Jinggoy Estrada: Just airing frustration but no plans to suggest ban of K-dramas
MANILA, Philippines — There is no plan to propose the banning of Korean and other foreign-made shows in the Philippines, Senator Jose “Jinggoy” Estrada said Wednesday.
Estrada made this clear after earlier airing his frustration over Filipinos’ preference for foreign-made films and shows, particularly Korean telenovelas.
“Wala naman, wala naman,” the senator said in a phone interview with reporters when asked if he would push to have Korean shows banned in the country.
“I said that out of frustration. I only said that out of frustration,” he said, referring to his remark during Tuesday’s Senate hearing on the proposed 2023 budget of the Film Development Council of the Philippines.
During the hearing, the senator admitted that banning foreign-made shows sometimes crosses his mind as he lamented the public and government’s lack of support for the Philippine entertainment industry.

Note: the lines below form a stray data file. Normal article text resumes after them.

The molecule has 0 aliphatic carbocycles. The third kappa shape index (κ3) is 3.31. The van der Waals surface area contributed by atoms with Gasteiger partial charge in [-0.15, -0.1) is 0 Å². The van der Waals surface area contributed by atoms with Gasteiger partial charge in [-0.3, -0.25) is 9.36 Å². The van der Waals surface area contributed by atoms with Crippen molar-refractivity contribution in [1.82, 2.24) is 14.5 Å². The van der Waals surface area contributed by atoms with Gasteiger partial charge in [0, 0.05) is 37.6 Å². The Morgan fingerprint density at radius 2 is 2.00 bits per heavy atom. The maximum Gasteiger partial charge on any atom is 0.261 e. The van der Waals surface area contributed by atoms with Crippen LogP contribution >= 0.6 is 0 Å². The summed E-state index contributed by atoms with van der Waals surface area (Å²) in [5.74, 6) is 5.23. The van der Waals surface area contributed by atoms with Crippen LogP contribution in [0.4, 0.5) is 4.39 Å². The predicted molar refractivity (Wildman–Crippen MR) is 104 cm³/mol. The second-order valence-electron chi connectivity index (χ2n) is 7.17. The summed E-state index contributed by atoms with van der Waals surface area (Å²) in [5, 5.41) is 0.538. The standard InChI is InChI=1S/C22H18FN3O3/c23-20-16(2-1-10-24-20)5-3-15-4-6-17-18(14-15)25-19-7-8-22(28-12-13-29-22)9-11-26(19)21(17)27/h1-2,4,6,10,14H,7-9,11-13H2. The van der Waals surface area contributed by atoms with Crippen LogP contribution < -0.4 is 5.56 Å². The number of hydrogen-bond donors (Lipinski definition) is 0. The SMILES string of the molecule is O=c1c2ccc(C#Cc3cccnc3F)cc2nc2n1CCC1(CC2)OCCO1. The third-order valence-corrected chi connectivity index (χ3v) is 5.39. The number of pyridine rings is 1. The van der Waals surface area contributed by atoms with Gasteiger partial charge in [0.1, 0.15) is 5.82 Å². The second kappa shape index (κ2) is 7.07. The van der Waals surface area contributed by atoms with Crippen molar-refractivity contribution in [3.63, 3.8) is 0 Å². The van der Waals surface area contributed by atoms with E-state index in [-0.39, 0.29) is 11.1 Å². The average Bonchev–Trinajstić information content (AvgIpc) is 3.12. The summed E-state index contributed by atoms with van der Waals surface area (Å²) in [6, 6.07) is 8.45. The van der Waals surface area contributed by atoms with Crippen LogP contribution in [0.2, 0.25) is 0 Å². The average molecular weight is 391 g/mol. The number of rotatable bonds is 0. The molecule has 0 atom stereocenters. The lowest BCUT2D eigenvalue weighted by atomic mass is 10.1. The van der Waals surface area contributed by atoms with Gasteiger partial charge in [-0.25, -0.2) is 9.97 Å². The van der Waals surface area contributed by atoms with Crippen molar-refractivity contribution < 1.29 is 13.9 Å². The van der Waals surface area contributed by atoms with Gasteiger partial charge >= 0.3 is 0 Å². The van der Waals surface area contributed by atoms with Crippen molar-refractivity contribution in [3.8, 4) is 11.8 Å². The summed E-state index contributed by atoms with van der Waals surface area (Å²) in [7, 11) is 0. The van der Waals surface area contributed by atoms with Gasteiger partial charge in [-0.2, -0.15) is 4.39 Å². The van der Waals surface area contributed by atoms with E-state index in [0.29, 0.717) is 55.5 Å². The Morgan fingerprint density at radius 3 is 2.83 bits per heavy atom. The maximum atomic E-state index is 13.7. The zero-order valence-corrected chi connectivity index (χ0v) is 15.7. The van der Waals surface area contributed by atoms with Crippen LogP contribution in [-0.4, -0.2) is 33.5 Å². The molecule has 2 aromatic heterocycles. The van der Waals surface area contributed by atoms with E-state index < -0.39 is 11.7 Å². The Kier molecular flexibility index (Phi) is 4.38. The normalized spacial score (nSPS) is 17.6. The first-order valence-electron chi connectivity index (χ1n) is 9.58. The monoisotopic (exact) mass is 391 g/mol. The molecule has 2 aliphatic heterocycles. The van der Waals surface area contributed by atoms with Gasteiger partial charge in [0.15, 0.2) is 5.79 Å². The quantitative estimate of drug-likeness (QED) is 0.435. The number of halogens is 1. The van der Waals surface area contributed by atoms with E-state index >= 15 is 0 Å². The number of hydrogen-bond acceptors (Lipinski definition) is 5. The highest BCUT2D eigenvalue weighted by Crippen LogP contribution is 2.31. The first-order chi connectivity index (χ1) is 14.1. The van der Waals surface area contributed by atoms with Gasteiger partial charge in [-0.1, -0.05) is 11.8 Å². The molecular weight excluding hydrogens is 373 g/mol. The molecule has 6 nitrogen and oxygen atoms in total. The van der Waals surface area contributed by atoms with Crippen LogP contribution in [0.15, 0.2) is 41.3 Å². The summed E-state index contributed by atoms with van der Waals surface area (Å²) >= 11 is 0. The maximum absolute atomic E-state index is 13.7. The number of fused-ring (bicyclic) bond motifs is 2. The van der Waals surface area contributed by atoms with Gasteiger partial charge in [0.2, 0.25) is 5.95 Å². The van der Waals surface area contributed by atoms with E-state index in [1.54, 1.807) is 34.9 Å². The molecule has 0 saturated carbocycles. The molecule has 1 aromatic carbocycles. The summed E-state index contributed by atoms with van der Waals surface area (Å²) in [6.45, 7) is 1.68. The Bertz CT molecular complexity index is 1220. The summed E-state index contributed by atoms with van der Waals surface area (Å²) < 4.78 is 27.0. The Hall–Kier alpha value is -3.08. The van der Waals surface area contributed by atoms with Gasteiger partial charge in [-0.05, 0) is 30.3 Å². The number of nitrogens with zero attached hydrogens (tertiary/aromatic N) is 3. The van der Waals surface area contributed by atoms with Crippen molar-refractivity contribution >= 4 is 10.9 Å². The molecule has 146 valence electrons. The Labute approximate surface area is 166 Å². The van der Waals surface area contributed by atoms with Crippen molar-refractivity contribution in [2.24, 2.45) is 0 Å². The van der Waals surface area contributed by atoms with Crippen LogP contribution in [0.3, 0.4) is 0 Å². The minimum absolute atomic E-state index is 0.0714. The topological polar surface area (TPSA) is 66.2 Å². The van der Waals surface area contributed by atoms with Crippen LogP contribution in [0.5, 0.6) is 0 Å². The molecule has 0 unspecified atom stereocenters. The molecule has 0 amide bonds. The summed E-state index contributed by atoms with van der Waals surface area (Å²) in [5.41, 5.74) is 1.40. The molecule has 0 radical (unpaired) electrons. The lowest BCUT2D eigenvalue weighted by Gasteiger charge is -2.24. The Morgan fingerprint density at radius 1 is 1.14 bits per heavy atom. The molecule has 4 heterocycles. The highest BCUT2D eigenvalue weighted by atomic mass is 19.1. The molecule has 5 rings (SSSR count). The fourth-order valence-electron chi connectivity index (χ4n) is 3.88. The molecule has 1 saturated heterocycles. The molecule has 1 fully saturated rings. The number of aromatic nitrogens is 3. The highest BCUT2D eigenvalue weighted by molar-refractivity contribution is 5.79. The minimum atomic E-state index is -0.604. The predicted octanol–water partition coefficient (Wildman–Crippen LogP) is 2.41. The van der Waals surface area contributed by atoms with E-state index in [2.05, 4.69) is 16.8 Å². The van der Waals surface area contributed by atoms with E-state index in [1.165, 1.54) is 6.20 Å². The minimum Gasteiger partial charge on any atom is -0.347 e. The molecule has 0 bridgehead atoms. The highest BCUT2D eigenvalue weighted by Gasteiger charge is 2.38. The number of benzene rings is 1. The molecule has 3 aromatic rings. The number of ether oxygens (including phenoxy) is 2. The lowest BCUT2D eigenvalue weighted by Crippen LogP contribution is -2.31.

“In my observation, if we continue to show Korean telenovelas, it’s the Koreans that our countrymen admire, and our Filipino artists lose their jobs,” Estrada, who was himself an actor, said in Filipino.
“That’s why sometimes it crosses my mind to have these foreign-made telenovelas banned and that our Filipino artists, who have the innate skill in acting, should be the ones shown here in our country.”
In the phone interview, however, Estrada stressed he has nothing against Korean shows.
“Mahal ko lang ang sariling atin, ang mga Filipino. Pinoproteksyunan ko lang ‘yung ating mga artista na hindi nabibigyan ng (opportunity) upang maipakita naman nila ng kanilang galing sa pag-arte,” he said.
(I just love our own, our countrymen. I’m just protecting our artists who are not given an opportunity to show their talent in acting).
Estrada also lamented that the local movie industry is not only “ailing” but is already “practically dead.”
In a separate statement, the senator reiterated that his remark in the hearing “stems from the frustration that while we are only too eager and willing to celebrate South Korea’s entertainment industry, we have sadly allowed our own to deteriorate because of the lack of support from the moviegoing public.”
“ I wish that the zealousness of our kababayans in patronizing foreign artists can be replicated to support our homegrown talents who I strongly believe are likewise world-class,” he said.
“South Korea’s phenomenal success is rooted in their love of country. It is high time that we follow their example and do the same for our own entertainment industry that is at best, barely surviving,” Estrada added.